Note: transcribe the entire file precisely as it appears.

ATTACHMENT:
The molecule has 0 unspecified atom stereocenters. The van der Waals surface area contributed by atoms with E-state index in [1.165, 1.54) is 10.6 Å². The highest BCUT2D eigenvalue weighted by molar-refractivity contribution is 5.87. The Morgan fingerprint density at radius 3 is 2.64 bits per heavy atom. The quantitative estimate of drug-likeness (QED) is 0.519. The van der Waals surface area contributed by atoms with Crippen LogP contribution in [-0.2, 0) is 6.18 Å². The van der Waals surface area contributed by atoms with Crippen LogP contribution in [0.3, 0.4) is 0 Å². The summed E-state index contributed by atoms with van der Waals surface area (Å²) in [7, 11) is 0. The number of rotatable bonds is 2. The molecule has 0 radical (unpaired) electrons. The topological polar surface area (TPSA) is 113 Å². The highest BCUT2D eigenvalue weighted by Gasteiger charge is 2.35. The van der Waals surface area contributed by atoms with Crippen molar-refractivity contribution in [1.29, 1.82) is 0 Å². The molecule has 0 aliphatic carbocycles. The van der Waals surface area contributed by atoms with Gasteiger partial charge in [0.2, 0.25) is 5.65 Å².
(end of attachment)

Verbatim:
The molecule has 0 unspecified atom stereocenters. The van der Waals surface area contributed by atoms with E-state index in [1.165, 1.54) is 10.6 Å². The highest BCUT2D eigenvalue weighted by molar-refractivity contribution is 5.87. The Morgan fingerprint density at radius 3 is 2.64 bits per heavy atom. The quantitative estimate of drug-likeness (QED) is 0.519. The van der Waals surface area contributed by atoms with Crippen LogP contribution in [-0.2, 0) is 6.18 Å². The van der Waals surface area contributed by atoms with Crippen LogP contribution in [0.3, 0.4) is 0 Å². The summed E-state index contributed by atoms with van der Waals surface area (Å²) in [7, 11) is 0. The number of rotatable bonds is 2. The molecule has 0 radical (unpaired) electrons. The topological polar surface area (TPSA) is 113 Å². The highest BCUT2D eigenvalue weighted by Gasteiger charge is 2.35. The van der Waals surface area contributed by atoms with Crippen molar-refractivity contribution in [1.29, 1.82) is 0 Å². The molecule has 0 aliphatic carbocycles. The van der Waals surface area contributed by atoms with Gasteiger partial charge in [0.2, 0.25) is 5.65 Å².